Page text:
Chief Stews share what they look for when hiring their crew

If you are a Stew looking for a job onboard a yacht, you already know that preparation is key, so knowing what to expect and how to best prepare can be extremely helpful.

It’s good to remember that your potential Chief Stew wants you to succeed. They want you to be the candidate they are looking for. It’s part of their job to make sure you will take your role seriously and that you will fit well within the existing crew.

So look at your interview as an opportunity to be the solution they are looking for.

To provide a bit of context behind that and give you a better picture of what is it that most Chief Stews are looking for, we have asked several of them what are the top 3 things they look for when hiring their Stews and here are their answers:

 

Chief Stew Meeli Lepik

The top 3 things I’m looking at when hiring are:

The values: Does the person shares and understand the same principles of the particular program/owner/crew.

The attitude: Is the person thinking of what he/she can give to the operations instead of what they can get. These are two, fundamentally, so different reasons to do anything, really. If your motivation is inner burning and curiosity, success and job satisfaction will follow naturally. If you are after the package only, soon, no salary or rotation is good enough.

Integrity: It’s a combination of honesty, respect, and social intelligence. It shines through communication via telephone and email etiquette. No ghosting and disappearing, giving false promises or declining the job in a very late stage, leaving the boat in trouble or planning not to commit in the first place.

As you see, I’m not looking at the actual experience or skillset because I find it very rare that people actually exaggerate or lie about their knowledge. For me, the most important thing is to try to find out who is the person behind the (sometimes super polished) CV.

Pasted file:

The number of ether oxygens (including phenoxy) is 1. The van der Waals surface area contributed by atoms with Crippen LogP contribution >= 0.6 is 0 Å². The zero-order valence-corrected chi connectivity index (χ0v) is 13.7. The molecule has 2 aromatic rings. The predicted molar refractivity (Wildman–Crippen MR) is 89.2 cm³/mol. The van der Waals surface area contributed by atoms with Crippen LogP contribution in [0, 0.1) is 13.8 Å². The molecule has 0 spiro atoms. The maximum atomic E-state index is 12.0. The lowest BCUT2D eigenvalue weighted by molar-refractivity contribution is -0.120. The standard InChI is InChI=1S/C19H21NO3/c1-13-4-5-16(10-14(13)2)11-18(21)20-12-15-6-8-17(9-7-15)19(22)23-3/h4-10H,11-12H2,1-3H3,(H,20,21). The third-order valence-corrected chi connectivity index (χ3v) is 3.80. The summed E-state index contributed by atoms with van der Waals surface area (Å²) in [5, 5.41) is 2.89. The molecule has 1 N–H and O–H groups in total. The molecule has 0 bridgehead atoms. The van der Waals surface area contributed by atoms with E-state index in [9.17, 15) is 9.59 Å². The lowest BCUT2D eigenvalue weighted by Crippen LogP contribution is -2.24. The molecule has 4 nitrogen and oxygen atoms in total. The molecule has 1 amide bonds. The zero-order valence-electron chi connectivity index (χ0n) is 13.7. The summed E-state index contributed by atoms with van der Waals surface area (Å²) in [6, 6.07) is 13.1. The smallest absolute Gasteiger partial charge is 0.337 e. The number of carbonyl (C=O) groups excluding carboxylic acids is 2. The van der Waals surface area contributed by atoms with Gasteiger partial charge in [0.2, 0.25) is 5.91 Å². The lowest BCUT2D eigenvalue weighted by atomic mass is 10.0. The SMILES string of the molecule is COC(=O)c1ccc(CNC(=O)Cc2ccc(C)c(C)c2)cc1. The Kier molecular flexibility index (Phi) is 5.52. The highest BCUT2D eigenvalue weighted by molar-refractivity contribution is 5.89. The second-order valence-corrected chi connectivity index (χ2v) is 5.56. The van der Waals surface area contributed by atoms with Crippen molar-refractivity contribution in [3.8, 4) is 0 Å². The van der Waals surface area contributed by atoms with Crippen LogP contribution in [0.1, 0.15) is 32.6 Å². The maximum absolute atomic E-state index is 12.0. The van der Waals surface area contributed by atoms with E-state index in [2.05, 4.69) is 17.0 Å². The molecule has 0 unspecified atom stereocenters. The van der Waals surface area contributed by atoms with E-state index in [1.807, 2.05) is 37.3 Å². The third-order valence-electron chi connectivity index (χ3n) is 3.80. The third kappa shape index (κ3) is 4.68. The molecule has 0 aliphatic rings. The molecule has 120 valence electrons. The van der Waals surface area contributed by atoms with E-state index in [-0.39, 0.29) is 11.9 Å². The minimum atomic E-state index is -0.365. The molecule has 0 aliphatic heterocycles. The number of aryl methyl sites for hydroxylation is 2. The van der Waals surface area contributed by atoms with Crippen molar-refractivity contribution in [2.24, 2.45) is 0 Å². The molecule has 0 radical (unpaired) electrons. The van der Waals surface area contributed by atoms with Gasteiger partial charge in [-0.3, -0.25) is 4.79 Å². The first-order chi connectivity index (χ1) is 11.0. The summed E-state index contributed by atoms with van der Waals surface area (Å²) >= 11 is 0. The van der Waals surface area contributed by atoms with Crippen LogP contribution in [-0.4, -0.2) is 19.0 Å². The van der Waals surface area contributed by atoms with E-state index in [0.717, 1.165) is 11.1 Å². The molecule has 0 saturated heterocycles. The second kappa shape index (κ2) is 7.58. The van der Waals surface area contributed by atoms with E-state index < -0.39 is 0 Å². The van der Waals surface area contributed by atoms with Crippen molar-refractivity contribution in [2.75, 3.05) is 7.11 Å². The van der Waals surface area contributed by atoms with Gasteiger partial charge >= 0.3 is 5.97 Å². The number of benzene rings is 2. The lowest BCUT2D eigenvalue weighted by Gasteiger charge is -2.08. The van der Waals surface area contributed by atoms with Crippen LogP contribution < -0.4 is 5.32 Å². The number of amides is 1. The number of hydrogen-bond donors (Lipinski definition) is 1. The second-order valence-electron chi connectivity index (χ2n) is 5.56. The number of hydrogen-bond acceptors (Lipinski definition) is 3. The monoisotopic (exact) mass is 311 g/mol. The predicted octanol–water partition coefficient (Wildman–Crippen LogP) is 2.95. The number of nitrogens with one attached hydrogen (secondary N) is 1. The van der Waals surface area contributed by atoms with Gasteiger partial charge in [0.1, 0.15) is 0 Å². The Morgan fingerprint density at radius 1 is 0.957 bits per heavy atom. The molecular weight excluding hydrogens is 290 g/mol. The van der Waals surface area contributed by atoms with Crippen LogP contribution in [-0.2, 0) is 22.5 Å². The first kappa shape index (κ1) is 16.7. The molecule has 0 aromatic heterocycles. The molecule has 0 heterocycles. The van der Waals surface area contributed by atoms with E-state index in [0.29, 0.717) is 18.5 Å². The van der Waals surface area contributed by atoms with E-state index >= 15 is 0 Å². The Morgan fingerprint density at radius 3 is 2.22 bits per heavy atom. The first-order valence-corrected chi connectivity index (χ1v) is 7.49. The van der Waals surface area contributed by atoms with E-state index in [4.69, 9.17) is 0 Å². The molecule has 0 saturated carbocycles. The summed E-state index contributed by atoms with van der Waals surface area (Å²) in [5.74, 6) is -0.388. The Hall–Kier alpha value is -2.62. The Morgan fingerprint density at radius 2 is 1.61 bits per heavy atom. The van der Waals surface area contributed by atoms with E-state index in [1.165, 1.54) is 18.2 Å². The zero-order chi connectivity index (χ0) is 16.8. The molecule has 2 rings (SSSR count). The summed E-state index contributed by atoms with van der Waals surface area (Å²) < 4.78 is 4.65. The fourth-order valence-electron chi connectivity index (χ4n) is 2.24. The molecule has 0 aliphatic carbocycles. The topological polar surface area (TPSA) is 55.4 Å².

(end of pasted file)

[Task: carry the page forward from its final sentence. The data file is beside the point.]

If I feel after the interview that I’d like to know more about that person and looking forward meeting him/her, I know I’m on the right track.

 

Chief Stew Jess Harbison

Chief Stew Jess Harbison

As a Chief Stew my top three things I look for include:

Eagerness to learn: because this shows they are passionate about the role and determined to do a great job.

Ability to have a conversation: As well as if they have the ability to have a conversation and tell me about themselves and their work/life experiences as you can get an understanding of how they speak and how they hold a conversation with a glimpse of their personality. As it’s not just the skills they have it’s also about if they will fit with the team onboard, working in with crew dynamics.

Experience to match the role: Lastly, if their experience matches the role we need to fill, we don’t want someone overqualified, if it suits I try and hire green yacht stews for junior roles so we can train them how to do things correctly and suited to the boat preferences.

 

Chief Stew Lesley Deinum

All in all I find it super important how the conversation is flowing. If a candidate has an upbeat personality, responds well to my questions but also asks the right questions, she/he is a good one! I strongly dislike firing question after question to the candidate (and I’m pretty sure they hate this too), so I usually have a casual chat with a funny icebreaker to see how they respond and let it flow from there. I do have a sheet handy with points I have to mention and ask, but try to casually weave them into the conversation.